If you get an error message saying something like “what is x like?”, this is asking what the multiplication is (yes, x here stands for multiplication). This means you likely have omitted or mistyped the green lines of code above.
In both versions of Affine, one should do a search through the entire output (using an editor of some kind) for the words ``error'', ``Error'' and ``ERROR''; I have noticed that if Affine encounters a problem, it still sometimes prints the erroneous final output as though it is correct and without comment. However, a scan through the prior output reveals there is a problem, and usually the source of the problem too. A typical occurrence of this is if the defining relations are not homogeneous and 1 is in the ideal (but not one of the entered defining relations); however, the newer version does a better job than the 1990's version at dealing with this type of scenario.
Another potential cause of unnoticed error is in the choice of symbols for the generators. As of April 2019, Affine on Fedora Linux 26-28 was treating generators a, b, c, d and some upper-case letters as though they were scalars; I was finding that Affine/Maxima was dividing by them even though they were not scalars. This was true for generators a, b, c etc and also for generators a1, a2, a3, etc and X1, X2, X3, etc. However, e through z appeared to be treated correctly by Affine. This highlights how important it is to check the output from the command factor(all_dotsimp_denoms); . However, for me, use of the command declare(aa1, constant); for aa1 and other scalars, resolved all my problems with this type of scenario.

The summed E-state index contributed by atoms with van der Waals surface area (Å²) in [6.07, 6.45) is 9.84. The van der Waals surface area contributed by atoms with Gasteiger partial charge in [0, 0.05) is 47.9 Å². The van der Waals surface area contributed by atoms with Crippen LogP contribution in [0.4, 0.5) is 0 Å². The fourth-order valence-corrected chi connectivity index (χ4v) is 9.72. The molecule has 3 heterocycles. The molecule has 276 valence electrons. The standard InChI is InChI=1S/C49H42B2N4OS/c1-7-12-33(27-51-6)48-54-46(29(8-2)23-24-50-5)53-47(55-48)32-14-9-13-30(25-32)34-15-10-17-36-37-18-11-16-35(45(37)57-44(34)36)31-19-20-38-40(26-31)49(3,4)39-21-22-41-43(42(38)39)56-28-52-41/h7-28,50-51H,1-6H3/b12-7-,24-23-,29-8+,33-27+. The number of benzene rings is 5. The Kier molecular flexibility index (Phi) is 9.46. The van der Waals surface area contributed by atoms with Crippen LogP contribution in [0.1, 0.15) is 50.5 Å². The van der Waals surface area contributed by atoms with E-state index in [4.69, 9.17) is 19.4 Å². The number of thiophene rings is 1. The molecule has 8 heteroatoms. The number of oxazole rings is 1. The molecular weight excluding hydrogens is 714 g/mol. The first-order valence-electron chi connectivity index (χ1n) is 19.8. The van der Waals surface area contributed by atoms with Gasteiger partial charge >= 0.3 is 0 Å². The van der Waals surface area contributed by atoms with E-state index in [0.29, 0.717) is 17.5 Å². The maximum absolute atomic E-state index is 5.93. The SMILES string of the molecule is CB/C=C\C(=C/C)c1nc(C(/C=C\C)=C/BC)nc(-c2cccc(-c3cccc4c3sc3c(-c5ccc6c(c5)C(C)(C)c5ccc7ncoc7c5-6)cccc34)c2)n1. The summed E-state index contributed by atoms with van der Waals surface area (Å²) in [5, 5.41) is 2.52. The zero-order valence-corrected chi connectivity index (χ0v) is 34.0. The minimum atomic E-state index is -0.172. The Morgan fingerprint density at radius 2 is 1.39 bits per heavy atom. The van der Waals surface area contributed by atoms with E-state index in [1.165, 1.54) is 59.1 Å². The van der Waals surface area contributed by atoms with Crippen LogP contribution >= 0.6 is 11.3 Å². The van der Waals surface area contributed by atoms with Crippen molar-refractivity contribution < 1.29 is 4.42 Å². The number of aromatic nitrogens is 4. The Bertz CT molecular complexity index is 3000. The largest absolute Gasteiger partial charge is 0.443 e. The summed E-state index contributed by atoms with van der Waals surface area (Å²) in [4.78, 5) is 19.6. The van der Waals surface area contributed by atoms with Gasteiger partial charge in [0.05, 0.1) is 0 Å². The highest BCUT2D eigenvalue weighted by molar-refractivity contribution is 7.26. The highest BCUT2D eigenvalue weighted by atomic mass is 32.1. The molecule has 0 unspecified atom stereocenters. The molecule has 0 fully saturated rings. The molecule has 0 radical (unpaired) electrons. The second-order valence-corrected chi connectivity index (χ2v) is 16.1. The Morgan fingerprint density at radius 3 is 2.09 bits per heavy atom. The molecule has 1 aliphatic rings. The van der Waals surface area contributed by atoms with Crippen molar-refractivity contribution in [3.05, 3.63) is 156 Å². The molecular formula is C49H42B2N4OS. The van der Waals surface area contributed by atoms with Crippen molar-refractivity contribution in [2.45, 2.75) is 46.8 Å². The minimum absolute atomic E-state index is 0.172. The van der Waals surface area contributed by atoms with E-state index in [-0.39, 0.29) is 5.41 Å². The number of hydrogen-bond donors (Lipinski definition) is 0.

If the program hangs, make sure the defining relations have been simplifed as much as possible; e.g., delete any relations that are redundant in order to reduce the number of overlaps/ambiguities that Affine needs to check. You might try running Affine with fewer relations and using dotsimp on relations not yet entered, and then running Affine with the previous relations and the output from the dotsimp command. These few hacks help reduce RAM use.
Note that documentation on Affine & Maxima can be found here, here and here; those sites also list commands not given above.
Back to home page Back to comments on Affine and Maxima.